It’s unclear who (if anyone) will play Man Ray in an upcoming feature film about photographer Lee Miller, starring Kate Winslet as the model-turned-Surrealist-turned-World War II correspondent. In a way, that’s the point. The multitalented Miller is often pigeonholed as Man Ray's assistant, but this project casts her as the protagonist—with newly announced supporting roles going to her husband Roland Penrose (Jude Law), son Antony (Josh O'Connor, who portrayed the child of a very different British power couple as Prince Charles in The Crown), and French Vogue fashion director Solange D’Ayen (Marion Cotillard). After production expectedly begins in 2022, Miller will be introduced to cinematic audiences as the heroine, mirroring the growing scholarly and curatorial interest in her photographs that exposed the bizarre in the everyday, and documented wartime atrocities.
Lee focuses on an eventful decade in the photographer’s life, from 1938 to 1948, based on the biography written by Antony Penrose, The Lives of Lee Miller (originally published in 1985 and being rereleased this year by Thames & Hudson). After a brief modeling career, Miller studied photography under Man Ray in Paris and then moved to England where she photographed for British Vogue. Her difficult assignments included covering the liberation of the Dachau concentration camp, and she’s also known for an eerily victorious shot of her soaking in Hitler’s bathtub on the day he committed suicide (taken by colleague David Scherman).
“The rights to make a Lee Miller movie have been optioned several times over the years but for some reason or another it never got made,” says Ami Bouhassane, Miller’s granddaughter, who is trustee of the Lee Miller Archives and co-director of Farleys House & Gallery. “Maybe we just needed to wait for the world to move on to a time like now when the film could be driven forward by, written and directed by women? Lee would not have labelled herself a feminist but…I feel sure she would have approved of this.”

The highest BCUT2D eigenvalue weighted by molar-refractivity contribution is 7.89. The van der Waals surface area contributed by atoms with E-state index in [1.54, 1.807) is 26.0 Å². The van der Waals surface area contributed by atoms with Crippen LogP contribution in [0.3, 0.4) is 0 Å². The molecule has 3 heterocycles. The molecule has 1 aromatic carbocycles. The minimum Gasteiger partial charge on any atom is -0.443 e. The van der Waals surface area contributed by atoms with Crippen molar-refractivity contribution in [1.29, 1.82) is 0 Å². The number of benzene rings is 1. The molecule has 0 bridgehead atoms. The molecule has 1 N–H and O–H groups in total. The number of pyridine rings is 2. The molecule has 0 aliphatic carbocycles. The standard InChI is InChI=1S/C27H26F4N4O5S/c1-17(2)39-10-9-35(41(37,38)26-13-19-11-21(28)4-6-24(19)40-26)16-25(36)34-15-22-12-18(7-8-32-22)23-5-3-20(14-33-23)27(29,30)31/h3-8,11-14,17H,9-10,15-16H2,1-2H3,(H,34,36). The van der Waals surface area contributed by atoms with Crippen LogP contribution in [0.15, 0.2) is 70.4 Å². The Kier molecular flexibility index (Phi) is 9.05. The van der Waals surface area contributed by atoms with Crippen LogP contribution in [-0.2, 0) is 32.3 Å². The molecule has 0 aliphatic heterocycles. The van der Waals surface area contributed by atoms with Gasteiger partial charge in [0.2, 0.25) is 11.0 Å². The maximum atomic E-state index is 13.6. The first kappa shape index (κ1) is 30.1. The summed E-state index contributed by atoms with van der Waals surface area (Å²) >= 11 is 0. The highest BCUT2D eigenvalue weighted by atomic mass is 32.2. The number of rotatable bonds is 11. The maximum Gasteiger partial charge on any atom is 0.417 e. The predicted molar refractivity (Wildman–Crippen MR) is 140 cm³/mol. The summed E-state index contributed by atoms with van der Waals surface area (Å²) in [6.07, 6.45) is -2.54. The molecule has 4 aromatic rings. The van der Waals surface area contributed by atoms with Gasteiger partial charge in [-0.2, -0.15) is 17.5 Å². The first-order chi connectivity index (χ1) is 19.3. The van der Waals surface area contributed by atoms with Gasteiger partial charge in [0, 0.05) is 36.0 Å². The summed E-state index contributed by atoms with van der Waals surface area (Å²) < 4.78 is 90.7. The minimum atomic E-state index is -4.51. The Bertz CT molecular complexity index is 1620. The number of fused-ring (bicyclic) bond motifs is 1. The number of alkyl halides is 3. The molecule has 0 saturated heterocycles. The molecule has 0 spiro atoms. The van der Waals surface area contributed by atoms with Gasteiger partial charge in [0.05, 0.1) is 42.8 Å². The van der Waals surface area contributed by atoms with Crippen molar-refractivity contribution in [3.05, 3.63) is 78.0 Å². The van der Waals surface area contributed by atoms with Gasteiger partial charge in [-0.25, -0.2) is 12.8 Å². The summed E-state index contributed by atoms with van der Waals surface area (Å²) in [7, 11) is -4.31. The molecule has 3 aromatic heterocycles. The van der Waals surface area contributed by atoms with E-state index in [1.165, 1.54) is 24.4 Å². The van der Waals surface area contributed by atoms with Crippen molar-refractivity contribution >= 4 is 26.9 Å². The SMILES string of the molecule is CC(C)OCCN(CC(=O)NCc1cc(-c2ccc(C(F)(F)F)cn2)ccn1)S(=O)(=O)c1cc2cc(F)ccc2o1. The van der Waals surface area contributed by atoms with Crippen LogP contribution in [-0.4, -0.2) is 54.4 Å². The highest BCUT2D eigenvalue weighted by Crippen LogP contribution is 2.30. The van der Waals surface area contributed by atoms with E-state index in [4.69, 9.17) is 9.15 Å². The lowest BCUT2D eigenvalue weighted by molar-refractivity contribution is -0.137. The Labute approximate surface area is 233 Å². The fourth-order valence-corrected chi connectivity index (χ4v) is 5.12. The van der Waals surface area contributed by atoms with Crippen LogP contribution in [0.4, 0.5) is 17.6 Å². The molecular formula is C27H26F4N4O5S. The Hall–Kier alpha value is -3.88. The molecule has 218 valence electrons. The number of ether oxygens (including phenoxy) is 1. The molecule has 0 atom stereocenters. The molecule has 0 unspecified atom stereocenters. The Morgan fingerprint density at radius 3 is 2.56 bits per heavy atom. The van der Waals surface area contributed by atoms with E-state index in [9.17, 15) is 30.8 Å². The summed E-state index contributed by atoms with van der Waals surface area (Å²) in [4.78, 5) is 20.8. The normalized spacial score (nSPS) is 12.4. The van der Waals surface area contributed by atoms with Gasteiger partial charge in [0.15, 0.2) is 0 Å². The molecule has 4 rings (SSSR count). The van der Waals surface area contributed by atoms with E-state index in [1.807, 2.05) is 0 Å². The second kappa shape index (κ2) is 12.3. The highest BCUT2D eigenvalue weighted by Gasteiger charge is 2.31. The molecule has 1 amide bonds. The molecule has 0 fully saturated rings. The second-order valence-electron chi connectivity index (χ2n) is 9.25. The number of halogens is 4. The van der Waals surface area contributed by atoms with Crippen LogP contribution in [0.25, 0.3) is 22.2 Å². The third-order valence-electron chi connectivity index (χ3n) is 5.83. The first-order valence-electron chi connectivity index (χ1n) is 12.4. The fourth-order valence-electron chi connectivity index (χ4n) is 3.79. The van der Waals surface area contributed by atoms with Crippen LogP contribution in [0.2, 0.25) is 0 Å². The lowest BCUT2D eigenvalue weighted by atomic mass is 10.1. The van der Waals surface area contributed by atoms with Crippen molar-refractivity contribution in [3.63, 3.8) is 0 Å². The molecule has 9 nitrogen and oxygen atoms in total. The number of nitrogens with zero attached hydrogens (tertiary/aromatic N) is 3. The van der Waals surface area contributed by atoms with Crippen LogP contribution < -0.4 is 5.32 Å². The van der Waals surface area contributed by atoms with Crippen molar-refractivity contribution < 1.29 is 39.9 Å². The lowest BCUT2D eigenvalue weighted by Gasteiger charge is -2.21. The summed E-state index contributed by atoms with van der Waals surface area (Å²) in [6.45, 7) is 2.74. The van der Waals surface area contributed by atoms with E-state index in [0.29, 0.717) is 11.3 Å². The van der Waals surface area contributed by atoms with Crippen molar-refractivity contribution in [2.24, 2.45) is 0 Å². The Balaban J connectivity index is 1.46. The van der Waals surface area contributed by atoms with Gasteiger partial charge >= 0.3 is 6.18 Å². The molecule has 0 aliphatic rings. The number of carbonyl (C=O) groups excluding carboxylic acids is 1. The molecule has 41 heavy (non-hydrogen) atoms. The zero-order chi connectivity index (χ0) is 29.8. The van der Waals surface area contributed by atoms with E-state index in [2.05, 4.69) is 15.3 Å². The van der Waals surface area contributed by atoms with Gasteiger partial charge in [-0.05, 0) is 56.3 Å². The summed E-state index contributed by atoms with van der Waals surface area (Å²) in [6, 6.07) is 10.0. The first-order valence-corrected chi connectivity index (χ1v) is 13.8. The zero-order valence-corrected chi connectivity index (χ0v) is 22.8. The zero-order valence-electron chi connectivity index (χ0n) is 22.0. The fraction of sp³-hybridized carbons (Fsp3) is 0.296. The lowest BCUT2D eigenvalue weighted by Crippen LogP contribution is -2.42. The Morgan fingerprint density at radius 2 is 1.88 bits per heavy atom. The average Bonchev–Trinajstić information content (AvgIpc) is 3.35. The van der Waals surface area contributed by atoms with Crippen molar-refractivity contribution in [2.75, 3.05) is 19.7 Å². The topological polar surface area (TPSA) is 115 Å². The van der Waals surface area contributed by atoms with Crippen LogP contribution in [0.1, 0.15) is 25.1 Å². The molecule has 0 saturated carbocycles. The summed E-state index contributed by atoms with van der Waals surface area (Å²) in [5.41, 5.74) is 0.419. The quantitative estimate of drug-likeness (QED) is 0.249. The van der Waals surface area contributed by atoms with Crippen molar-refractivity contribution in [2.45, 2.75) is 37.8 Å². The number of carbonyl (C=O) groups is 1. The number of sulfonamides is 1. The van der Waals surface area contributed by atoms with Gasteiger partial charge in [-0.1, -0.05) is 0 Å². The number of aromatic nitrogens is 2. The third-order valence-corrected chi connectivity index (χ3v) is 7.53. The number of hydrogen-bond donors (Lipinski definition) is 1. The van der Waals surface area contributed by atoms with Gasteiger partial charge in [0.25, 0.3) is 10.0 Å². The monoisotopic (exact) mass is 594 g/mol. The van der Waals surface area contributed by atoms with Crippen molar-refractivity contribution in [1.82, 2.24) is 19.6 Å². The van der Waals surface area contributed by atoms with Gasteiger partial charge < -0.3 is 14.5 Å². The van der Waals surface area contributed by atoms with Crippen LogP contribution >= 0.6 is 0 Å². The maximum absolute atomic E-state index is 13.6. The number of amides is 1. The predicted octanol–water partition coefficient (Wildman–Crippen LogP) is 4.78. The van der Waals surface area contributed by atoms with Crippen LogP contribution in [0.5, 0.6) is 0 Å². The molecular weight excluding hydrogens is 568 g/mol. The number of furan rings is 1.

Lee will be directed by Ellen Kuras (who was the cinematographer for I Shot Andy Warhol, a 1996 film about art historical antihero Valerie Solanas), and screenwritten by Liz Hannah in collaboration with the Lee Miller Archives (Hannah wrote The Post, which cast Meryl Streep as art-loving newspaper publisher Katharine Graham).
The Miller biopic is one of a handful of women-led film and TV projects initiated recently, dedicated to translating 20th century American women artists to the screen.
It was announced in 2019 that television writer Amy Sherman-Palladino would bring her fast-talking Gilmore Girls sensibility to Abstract Expressionist characters like Helen Frankenthaler, Lee Krasner, Joan Mitchell, Grace Hartigan and Elaine de Kooning for an Amazon Prime series based on the book by Mary Gabriel, Ninth Street Women (2018). De Kooning is also the subject of a standalone feature being produced by Rose Pictures, based on a 2017 biography by Cathy Curtis, A Generous Vision. (The biography was optioned in 2019, but production has stalled due to the pandemic.)
“Maybe one day female artists [of] the past will be truly valued and re-inserted properly back into to the male canon history as the true equals they are,” says Bouhassane. Popularizing their personas with entertaining plotlines and beloved actors might be a shortcut to place them there.